Seeing photos of armed French police forcing a Muslim woman to remove her burkini at the beach on Wednesday reminded me of two groups of people who’ve taunted me for years: ignorant Westerners and conservative Muslims in the Middle East.
Both have problems with the way I dress.
The first group wants me to take off my long-sleeved shirt and hijab, and wear short-shorts, so I can be liberated from oppression. The second says I’m too westernized, urging me to cover up so I can become a “true” Muslim woman. They hold opposing views, but fundamentally have the same goal: to control my body.
I was a 12-year-old growing up in Chicago when I decided to wear a hijab. My family was completely against the idea, fearing that their only daughter would become a target for bullying. But I rebelled—and their fears became reality.
At school, bullies ripped off my hijab and teachers would single me out in front of classmates. On the streets, random strangers would make angry comments. “Take that off,” they’d say, while pointing disgustedly at my hijab. “You’re free here; you can take off your headgear.”
I’ll never forget what happened on July 4, 2005. I was walking to Buckingham Fountain in downtown Chicago to watch fireworks with my family, when a man yelled out the window of his car, “She has a bomb under her scarf!” Bystanders immediately ran away from me, scattering in different directions. That night, I cried myself to sleep. I couldn’t understand all the hatred and why everyone seemed to care so much about the way I dress.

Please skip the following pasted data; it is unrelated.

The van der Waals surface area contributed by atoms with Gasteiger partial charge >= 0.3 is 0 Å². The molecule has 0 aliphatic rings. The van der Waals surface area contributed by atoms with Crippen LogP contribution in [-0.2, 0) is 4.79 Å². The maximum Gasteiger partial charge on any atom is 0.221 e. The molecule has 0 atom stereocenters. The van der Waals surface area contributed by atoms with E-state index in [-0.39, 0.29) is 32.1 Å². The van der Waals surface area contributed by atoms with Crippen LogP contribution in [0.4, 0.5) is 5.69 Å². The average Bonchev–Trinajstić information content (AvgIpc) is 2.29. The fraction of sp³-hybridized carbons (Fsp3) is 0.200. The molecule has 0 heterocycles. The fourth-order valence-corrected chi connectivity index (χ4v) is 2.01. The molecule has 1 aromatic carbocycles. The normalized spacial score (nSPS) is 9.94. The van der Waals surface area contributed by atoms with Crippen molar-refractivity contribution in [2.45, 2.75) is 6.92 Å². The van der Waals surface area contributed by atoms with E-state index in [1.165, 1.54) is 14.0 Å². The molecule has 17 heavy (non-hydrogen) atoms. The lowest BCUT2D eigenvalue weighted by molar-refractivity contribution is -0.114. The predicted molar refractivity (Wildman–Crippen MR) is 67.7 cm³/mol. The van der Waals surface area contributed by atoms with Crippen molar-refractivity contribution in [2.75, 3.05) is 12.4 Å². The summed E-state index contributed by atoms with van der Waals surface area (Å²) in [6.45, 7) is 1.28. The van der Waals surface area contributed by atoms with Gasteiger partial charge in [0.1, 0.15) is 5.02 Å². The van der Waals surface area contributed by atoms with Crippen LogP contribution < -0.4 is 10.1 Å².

Such vicious comments followed me out of the United States, too. At 21, I traveled to Europe for the first time to attend a screening in Amsterdam of #ChicagoGirl, a documentary about my efforts to help coordinate the Syrian Revolution using social media. After it ended, an audience member approached me and said, “You can’t be an activist fighting for freedom and wear that thing on your head.” His comment struck me. Despite having just watched a 70-minute film about the crisis in Syria, he was only fixated on my clothing choices.
But ignorant Westerners aren’t the only ones telling me how to dress. Throughout the Arab Spring, while I was participating in online activism, I received many messages from conservative Muslims in the Middle East who said I dressed inappropriately for a Muslim woman. They ranged from “your hijab is too colorful” and “your jacket is too short” to “your pants are too tight” and “You’ll burn in hell because I can see your body.”
The bullying became so extreme that my family members starting getting calls and messages from people who believed I should avoid wearing makeup and pants to be more modest. Conservative Muslims didn’t hesitate to criticize me for failing to dress in an Islamic way, forgetting that all three Abrahamic religions warn against judging others.
Every woman—including those who choose to wear burkinis—should have the freedom to dress however she wants without pressure from governments or society. After years of being targeted by bullies on both sides of the spectrum, I’ve learned to ignore hateful comments and dirty looks. My hope is that the Muslim women who wear burkinis this summer do the same.
Alaa Basatneh is a human-rights activist and a writer at Fusion focusing on the Arab world. She is the protagonist of the 2013 documentary "#ChicagoGirl."